Dynamic variables hack in Erlang

One thing that jumps to the eye in functional code sources is longer-than-usual argument lists.


process(Tree, Env, Plugins, Config, ...).

It’s easy to see that as a consequence of functions using arguments as sole input channel. (Global -define()‘s don’t qualify as input channels—they can’t vary at runtime, arguments can.)

Usually it’s no big hassle.

Sometimes though you have a front-end function to a complex computation which is arranged in many layers of function calls, and you need to pass something to the front-end that only the lowest layer needs. You’d rather to not care about it in intermediate layers, but you still have to because intermediate layers forward it to the lowest one.

Obligatory contrived example (if you can read Ruby, Dave Thomas has a better one):


%% User invocation
library:do_it(A, B, C, D).

%% Library
do_it(A, B, C, D) ->
    part1(A) ++ part2(B, C, D).

part2(B, C, D) ->
    extra_computation(B) ++ part3(C, D).

part3(C, D) ->
    another_extra_computation(C) ++ part4(D).

%% ...

Above, D isn’t really needed until part4, but part1, part2 and part3 have to accept it as argument.

Functions being unable to see beyond their argument list spares me many a headache compared to when I dwell in OO-land, so I tend to deem it a feature, not a bug. In cases like the above however I’d like to relax boundaries. Especially when doing exploratory programming and part1, part2, partN have several clauses and invocation points, maintaining “forwarding” argument lists can impair your flow.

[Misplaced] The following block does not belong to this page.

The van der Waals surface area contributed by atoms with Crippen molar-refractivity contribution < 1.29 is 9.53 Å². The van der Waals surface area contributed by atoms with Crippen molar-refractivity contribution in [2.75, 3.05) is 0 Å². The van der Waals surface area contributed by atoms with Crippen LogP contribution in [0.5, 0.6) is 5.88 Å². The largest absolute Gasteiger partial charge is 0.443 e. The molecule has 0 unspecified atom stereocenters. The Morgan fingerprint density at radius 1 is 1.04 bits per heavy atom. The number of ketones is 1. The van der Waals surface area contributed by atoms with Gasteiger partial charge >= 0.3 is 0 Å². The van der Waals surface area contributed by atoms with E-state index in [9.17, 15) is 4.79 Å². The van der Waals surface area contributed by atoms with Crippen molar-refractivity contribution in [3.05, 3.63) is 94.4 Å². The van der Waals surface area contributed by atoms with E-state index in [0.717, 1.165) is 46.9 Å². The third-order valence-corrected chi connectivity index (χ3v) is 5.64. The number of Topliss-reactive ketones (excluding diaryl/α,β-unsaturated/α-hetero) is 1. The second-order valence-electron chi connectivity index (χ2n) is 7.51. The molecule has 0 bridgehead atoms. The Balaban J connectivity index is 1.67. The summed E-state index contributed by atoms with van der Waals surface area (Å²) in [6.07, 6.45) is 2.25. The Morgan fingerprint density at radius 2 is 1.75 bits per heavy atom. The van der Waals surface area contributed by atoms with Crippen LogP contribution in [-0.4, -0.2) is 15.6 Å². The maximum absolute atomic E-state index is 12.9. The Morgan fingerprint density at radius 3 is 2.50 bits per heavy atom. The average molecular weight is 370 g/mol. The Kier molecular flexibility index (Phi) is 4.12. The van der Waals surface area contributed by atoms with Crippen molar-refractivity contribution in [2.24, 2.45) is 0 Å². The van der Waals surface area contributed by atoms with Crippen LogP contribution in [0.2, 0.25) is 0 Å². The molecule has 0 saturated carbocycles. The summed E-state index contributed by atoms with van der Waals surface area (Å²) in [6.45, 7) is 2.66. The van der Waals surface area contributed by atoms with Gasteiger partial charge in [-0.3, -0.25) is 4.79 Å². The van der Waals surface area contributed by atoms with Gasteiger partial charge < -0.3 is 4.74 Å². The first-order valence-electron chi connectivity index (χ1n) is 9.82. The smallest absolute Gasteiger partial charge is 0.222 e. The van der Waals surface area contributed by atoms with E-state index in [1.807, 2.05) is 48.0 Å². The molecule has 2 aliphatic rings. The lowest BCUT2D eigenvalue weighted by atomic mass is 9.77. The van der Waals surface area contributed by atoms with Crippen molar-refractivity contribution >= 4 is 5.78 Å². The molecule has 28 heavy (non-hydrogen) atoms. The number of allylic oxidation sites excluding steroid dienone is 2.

Common Lisp has dynamic variables. They’re best described through an example (leaving out the parentheses, since they scare away large chunks of the population):


> defvar *player* "Dr. Falken"
*PLAYER*

> defun player-greeting
>   concatenate 'string "Hello, " *player*
PLAYER-GREETING

> player-greeting
"hello, Dr. Flaken"

> let ((*player* "Matt")) player-greeting
"hello, Matt"

> player-greeting
"hello, Dr. Flaken"

let temporarily changes the binding of *player* for the scope player-greeting is evaluated in.

Here’s a way to do it in Erlang. (Read it up to the end, there are caveats.)

First, user’s point of view:


player_greeting() ->
    "Hello, " ++ dynvar:fetch(player).

test() ->
    Greeting = dynvar:with([{player, "Dr. Falken"}],
                           fun player_greeting/0),
    Greeting.

Invoking test/0 will produce "Hello, Dr. Falken".

The code:


-module(dynvar).
-export([with/2, fetch/1, test/0]).

with(Bindings, Action) ->
    lists:foreach(fun({Name, Value}) -> put(Name, Value) end, Bindings),
    try apply(Action, []) of
        X -> X
    after
        lists:foreach(fun({Name, _Value}) -> erase(Name) end, Bindings)
    end.

fetch(VarName) ->
    get(VarName).

Yes, the process dictionary seems to be at the epicenter of dirty Erlang hacks. :-)

A few considerations:

  • Common Lisp’s player-greeting can work without a “let” explicitly binding a value to *player*. The Erlang example can’t. This isn’t necessarily a drawback (see next point).
  • Syntax of the Erlang example is more verbose. A few bytes could be shaved off using macros and ditching dynvar:fetch/1, but that would only be a win in the eyes of the “beauty above all” crowd (surface beauty, let me add). First, indirecting via a macro would make life harder for whomever maintains the code six months down the road. Second, when you’re going against the grain of the language, you may want the comments to mention it, and you really want the code to scream it. (Do as I say, don’t do as I do.)
  • This may collide with other uses of the process dictionary. Consider adding a unique prefix to keys (e.g. dynvar-) before put()’ting them into the dictionary if that is an issue.
  • Where will you want to use this? Well, I’m using it in the internals of the seethrough template engine to avoid passing arguments through intermediate layers. Using it in library internals, preferably within a single module, not leaking signs of dynvar to the library user, is where I can advise to use this and still retain a clear conscience.

7 thoughts on “Dynamic variables hack in Erlang

  1. elias baixas

    Hi bard !